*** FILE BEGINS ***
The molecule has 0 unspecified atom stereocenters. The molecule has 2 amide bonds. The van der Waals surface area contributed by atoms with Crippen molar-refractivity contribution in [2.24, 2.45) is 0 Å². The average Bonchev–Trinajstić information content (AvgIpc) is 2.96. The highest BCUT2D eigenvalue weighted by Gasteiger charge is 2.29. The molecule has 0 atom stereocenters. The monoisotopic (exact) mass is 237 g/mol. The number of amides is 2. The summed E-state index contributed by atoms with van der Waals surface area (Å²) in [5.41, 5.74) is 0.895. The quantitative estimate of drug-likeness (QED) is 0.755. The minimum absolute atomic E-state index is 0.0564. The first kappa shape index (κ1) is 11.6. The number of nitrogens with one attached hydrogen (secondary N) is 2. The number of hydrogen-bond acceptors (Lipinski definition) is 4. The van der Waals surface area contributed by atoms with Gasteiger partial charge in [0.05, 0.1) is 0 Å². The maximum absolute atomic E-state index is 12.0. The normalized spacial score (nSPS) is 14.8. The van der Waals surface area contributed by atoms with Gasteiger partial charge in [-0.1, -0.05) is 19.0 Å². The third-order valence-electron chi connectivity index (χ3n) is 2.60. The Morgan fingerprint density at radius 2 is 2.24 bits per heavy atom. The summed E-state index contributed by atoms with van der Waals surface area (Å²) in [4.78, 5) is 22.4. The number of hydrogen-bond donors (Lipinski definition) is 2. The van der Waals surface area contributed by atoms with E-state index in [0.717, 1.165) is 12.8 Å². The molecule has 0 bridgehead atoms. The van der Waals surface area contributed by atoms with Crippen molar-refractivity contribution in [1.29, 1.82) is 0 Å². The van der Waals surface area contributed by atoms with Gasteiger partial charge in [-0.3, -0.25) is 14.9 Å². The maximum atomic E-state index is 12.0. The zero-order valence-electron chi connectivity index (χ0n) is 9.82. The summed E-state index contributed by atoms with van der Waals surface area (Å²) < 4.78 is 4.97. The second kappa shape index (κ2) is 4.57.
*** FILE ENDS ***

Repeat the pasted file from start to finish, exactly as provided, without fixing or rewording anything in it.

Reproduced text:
The molecule has 0 unspecified atom stereocenters. The molecule has 2 amide bonds. The van der Waals surface area contributed by atoms with Crippen molar-refractivity contribution in [2.24, 2.45) is 0 Å². The average Bonchev–Trinajstić information content (AvgIpc) is 2.96. The highest BCUT2D eigenvalue weighted by Gasteiger charge is 2.29. The molecule has 0 atom stereocenters. The monoisotopic (exact) mass is 237 g/mol. The number of amides is 2. The summed E-state index contributed by atoms with van der Waals surface area (Å²) in [5.41, 5.74) is 0.895. The quantitative estimate of drug-likeness (QED) is 0.755. The minimum absolute atomic E-state index is 0.0564. The first kappa shape index (κ1) is 11.6. The number of nitrogens with one attached hydrogen (secondary N) is 2. The number of hydrogen-bond acceptors (Lipinski definition) is 4. The van der Waals surface area contributed by atoms with Gasteiger partial charge in [0.05, 0.1) is 0 Å². The maximum absolute atomic E-state index is 12.0. The normalized spacial score (nSPS) is 14.8. The van der Waals surface area contributed by atoms with Gasteiger partial charge in [-0.1, -0.05) is 19.0 Å². The third-order valence-electron chi connectivity index (χ3n) is 2.60. The Morgan fingerprint density at radius 2 is 2.24 bits per heavy atom. The summed E-state index contributed by atoms with van der Waals surface area (Å²) in [4.78, 5) is 22.4. The number of hydrogen-bond donors (Lipinski definition) is 2. The van der Waals surface area contributed by atoms with E-state index in [0.717, 1.165) is 12.8 Å². The molecule has 0 bridgehead atoms. The van der Waals surface area contributed by atoms with Crippen molar-refractivity contribution in [1.29, 1.82) is 0 Å². The van der Waals surface area contributed by atoms with Gasteiger partial charge in [-0.3, -0.25) is 14.9 Å². The maximum atomic E-state index is 12.0. The zero-order valence-electron chi connectivity index (χ0n) is 9.82. The summed E-state index contributed by atoms with van der Waals surface area (Å²) < 4.78 is 4.97. The second kappa shape index (κ2) is 4.57.